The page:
Tuesday, November 13, 2012


When we sent Max off to Kindergarten all those years ago I was sick to my stomach.  It wasn't just that my baby was starting school but I was sick with the all-consuming decision of which school we should send him to.

We had a plethora of choices.

They hung around us like ripe fruit waiting to be picked.

You see, here in the desert there are charter schools galore.  And they are great schools.  

I set up appointments at a handful of them to observe the classes, the teachers, the curriculum.  

In the end, we chose the local neighborhood school because for us it had more pros than cons.  I wanted my children to have a hundred "mothers" looking out for them as they rode their bikes to school (they still do and I love it) and I wanted to be close enough I could pop in and help as needed.  And it was (is) a great school.

But the biggest thing I lamented about closing the door on the other options was the fact that some of them required poetry memorization.  And there's something in me that itches to have children memorize poems and recite them in public.

I don't know why.  There's just something romantic about that to me. 

I reassured myself that I was the mother.  I could personally have them memorize and recite to my heart's content as they grew and blossomed in their education.

But years passed and other things like piano practicing and kicking soccer balls around took precedence over my dreamy notion that my children would be poetry-memorizers.  

And although it faded into the background of a busy life with five children, there was a thread of poetry calling to me from the recesses of the day-to-day minutia.   

When we were in Utah last year my parents invited Dave and me to tag along to their "Inklings" group one Sunday evening.  ("Inklings" is like their idea of a couples book club where they mainly talk about ideas and I love it.)

The night happened to be focused on poetry.

Each couple shared a poem that had touched them in some way and why.

Someone read one of my favorites:

Our birth is but a sleep and a forgetting:
The Soul that rises with us, our life's Star,60
Hath had elsewhere its setting,
And cometh from afar:
Not in entire forgetfulness,
And not in utter nakedness,
But trailing clouds of glory do we come65
From God, who is our home:
Heaven lies about us in our infancy!

--William Wordsworth

They talked about the beauty of the phrase "make my pathway straight" that comes up over and over in the Book of Mormon.

They completely mesmerized us with this one:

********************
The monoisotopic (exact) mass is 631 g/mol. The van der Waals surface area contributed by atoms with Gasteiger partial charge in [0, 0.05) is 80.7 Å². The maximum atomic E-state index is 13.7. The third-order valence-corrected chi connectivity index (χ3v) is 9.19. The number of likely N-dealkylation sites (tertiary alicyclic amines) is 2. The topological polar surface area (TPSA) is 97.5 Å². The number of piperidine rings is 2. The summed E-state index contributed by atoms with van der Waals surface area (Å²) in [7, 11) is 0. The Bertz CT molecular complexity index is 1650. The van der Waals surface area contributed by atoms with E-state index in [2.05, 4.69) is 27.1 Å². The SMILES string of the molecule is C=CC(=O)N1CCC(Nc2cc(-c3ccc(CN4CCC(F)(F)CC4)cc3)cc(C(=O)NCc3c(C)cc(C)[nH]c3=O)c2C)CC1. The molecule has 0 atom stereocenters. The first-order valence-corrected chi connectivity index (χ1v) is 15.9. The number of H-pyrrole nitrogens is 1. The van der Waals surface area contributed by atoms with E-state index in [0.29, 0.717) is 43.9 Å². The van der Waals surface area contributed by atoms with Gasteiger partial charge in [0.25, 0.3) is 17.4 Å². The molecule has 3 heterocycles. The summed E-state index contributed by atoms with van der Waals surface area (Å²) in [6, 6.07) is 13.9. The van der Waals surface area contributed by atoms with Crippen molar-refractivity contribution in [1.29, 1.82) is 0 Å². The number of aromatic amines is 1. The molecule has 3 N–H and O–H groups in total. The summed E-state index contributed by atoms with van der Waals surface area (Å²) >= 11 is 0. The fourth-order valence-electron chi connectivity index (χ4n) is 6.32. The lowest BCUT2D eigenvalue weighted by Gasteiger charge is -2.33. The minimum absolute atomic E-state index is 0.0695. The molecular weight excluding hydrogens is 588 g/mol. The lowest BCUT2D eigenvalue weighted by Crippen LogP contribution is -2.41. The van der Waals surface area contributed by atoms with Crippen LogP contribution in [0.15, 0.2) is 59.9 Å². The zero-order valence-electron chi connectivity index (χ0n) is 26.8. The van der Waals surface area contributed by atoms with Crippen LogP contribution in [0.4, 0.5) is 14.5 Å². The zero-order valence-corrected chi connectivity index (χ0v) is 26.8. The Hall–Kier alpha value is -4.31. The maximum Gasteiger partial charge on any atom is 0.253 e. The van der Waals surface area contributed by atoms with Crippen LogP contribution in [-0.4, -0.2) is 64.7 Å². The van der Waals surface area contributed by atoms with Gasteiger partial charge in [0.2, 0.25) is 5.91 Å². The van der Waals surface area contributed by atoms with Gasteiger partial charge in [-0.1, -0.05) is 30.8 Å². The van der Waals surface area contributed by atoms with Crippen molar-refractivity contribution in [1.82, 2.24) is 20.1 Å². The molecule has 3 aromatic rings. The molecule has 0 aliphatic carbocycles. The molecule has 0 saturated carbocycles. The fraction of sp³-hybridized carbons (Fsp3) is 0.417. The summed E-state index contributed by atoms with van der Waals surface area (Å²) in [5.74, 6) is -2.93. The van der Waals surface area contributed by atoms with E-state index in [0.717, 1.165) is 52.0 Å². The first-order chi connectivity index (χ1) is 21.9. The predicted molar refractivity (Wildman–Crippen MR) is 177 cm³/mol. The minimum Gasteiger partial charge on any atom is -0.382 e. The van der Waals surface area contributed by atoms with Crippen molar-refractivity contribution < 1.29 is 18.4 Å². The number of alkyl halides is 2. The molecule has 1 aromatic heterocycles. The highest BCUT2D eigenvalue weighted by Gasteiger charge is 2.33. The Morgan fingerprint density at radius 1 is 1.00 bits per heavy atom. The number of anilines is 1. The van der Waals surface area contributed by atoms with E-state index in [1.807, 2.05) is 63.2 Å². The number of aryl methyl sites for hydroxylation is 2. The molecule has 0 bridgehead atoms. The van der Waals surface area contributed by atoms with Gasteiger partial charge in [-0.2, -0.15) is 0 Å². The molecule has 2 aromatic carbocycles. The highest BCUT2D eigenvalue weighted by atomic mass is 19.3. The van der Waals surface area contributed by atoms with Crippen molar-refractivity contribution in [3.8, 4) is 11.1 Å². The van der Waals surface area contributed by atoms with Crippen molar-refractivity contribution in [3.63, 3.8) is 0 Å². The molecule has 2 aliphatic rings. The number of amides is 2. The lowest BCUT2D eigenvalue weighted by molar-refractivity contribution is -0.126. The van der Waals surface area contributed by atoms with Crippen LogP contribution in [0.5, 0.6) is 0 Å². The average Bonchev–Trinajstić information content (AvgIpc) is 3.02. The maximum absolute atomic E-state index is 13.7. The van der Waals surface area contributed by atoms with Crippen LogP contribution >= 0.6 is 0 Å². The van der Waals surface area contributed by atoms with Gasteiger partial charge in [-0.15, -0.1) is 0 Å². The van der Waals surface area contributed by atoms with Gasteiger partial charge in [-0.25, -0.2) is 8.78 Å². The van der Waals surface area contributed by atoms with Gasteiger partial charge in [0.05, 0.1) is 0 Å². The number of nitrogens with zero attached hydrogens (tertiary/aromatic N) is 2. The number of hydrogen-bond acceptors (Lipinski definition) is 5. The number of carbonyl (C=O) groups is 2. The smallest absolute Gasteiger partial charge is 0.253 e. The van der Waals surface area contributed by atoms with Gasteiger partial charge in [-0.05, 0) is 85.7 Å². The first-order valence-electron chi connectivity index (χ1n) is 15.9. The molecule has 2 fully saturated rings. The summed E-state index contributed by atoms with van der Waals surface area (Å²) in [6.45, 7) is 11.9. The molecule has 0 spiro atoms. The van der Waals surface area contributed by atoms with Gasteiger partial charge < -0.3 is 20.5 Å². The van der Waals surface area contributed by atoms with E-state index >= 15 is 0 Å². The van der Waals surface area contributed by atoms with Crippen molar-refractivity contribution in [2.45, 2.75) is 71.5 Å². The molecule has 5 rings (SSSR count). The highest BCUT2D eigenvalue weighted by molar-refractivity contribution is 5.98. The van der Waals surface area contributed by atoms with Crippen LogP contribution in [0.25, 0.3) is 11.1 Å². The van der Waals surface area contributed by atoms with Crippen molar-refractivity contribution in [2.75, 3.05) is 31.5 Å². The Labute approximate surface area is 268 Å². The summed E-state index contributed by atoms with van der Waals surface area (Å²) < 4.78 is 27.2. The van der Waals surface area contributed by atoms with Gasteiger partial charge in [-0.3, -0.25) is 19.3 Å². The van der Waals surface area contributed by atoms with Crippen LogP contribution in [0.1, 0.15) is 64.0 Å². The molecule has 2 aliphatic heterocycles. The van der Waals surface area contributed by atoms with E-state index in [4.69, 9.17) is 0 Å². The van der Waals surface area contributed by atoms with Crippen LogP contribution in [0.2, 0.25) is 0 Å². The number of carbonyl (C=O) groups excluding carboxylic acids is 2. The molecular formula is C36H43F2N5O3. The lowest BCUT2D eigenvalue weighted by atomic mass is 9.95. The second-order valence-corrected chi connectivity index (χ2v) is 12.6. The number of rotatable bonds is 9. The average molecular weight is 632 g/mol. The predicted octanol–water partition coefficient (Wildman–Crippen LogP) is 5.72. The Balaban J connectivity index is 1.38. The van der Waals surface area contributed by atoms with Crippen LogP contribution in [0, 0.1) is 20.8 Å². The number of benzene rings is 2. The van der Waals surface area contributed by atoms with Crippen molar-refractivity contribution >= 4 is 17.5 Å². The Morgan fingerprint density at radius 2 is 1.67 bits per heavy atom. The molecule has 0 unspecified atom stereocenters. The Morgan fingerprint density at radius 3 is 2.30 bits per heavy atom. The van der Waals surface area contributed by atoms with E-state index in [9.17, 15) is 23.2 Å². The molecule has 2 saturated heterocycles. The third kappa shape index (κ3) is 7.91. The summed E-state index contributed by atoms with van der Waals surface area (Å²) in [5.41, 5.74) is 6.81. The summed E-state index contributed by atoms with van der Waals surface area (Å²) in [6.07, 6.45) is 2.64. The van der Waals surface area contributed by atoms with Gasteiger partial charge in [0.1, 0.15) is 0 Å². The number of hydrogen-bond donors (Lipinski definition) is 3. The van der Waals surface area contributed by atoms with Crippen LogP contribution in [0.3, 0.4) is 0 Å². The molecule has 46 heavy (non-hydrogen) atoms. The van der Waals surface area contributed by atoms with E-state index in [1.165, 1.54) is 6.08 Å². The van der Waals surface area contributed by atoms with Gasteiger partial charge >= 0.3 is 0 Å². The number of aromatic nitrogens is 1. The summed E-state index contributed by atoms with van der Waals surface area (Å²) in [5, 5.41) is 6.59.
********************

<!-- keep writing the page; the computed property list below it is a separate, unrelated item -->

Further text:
The Long Boat
When his boat snapped loose
from its mooring, under
the screaking of the gulls,
he tried at first to wave
to his dear ones on shore,
but in the rolling fog
they had already lost their faces.
Too tired even to choose
between jumping and calling,
somehow he felt absolved and free
of his burdens, those mottoes
stamped on his name-tag:
conscience, ambition, and all
that caring.
He was content to lie down
with the family ghosts
in the slop of his cradle,
buffeted by the storm,
endlessly drifting.
Peace! Peace!
To be rocked by the Infinite!
As if it didn't matter
which way was home;
as if he didn't know
he loved the earth so much
he wanted to stay forever.
                --Stanley Kunitz

And hooked us even more when they had us listen to it here, so beautifully read by the author who was 100 years old at the reading.

As each couple explained why they chose the poem they chose, I noticed a similarity among them:  I think every single person said poetry was part of their life growing up.  Their parents read it to them.  They memorized it.  And man alive, these were smart people.  I couldn't help but wonder if the depth of poetry in their lives did, in fact, have a hand in making them as brilliant as they were.

And with that, my gnawing for poetry memorization was back in full-force.

I came home and ordered this book lickety-split:
(It was one that one of them said their mother read to them relentlessly growing up.)

The one I ordered (used) from Amazon was a little worn with use which made it even more beautiful to me.

I adore the illustrations.
And although it has STILL taken me a while to get it going, I have gradually started pushing the poetry memorization in our family.

I have loved giving the kids an option with our new money system to make up for lost check-marks with memorizing poetry.  We have also offered quotes for them to memorize like we did growing up (see here) which I adore...and scriptures too, but we pick which ones so that we can all memorize the same ones as a family.  That's the goal at least.

Isn't poetry amazing?

If anyone has any favorites to add to our memorization list please let me know.
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